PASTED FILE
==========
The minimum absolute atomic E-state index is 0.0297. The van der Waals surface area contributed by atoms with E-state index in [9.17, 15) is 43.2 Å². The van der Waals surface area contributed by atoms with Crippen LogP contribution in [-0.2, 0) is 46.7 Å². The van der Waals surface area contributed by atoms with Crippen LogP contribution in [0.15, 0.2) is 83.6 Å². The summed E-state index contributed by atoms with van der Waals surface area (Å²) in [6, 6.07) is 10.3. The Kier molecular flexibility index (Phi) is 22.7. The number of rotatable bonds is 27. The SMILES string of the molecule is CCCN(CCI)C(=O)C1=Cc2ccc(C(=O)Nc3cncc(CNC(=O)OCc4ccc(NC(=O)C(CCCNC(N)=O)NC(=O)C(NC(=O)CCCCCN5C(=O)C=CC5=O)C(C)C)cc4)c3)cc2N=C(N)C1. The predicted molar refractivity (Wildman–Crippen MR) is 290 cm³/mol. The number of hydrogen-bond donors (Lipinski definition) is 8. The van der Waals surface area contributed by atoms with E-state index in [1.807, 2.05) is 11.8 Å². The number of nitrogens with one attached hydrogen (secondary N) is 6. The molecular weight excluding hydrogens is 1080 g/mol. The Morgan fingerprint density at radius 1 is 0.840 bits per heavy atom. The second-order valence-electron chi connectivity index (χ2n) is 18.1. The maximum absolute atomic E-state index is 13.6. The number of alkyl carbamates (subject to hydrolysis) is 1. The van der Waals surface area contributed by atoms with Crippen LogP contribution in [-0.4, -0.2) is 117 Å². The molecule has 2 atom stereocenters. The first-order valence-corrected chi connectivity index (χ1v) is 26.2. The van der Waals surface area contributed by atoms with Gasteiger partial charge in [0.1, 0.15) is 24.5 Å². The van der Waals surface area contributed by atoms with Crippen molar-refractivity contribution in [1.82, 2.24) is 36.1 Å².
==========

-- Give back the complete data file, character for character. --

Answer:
The minimum absolute atomic E-state index is 0.0297. The van der Waals surface area contributed by atoms with E-state index in [9.17, 15) is 43.2 Å². The van der Waals surface area contributed by atoms with Crippen LogP contribution in [-0.2, 0) is 46.7 Å². The van der Waals surface area contributed by atoms with Crippen LogP contribution in [0.15, 0.2) is 83.6 Å². The summed E-state index contributed by atoms with van der Waals surface area (Å²) in [6, 6.07) is 10.3. The Kier molecular flexibility index (Phi) is 22.7. The number of rotatable bonds is 27. The SMILES string of the molecule is CCCN(CCI)C(=O)C1=Cc2ccc(C(=O)Nc3cncc(CNC(=O)OCc4ccc(NC(=O)C(CCCNC(N)=O)NC(=O)C(NC(=O)CCCCCN5C(=O)C=CC5=O)C(C)C)cc4)c3)cc2N=C(N)C1. The predicted molar refractivity (Wildman–Crippen MR) is 290 cm³/mol. The number of hydrogen-bond donors (Lipinski definition) is 8. The van der Waals surface area contributed by atoms with E-state index in [1.807, 2.05) is 11.8 Å². The number of nitrogens with one attached hydrogen (secondary N) is 6. The molecular weight excluding hydrogens is 1080 g/mol. The Morgan fingerprint density at radius 1 is 0.840 bits per heavy atom. The second-order valence-electron chi connectivity index (χ2n) is 18.1. The maximum absolute atomic E-state index is 13.6. The number of alkyl carbamates (subject to hydrolysis) is 1. The van der Waals surface area contributed by atoms with Crippen LogP contribution in [-0.4, -0.2) is 117 Å². The molecule has 2 atom stereocenters. The first-order valence-corrected chi connectivity index (χ1v) is 26.2. The van der Waals surface area contributed by atoms with Gasteiger partial charge in [0.1, 0.15) is 24.5 Å². The van der Waals surface area contributed by atoms with Crippen molar-refractivity contribution in [1.82, 2.24) is 36.1 Å².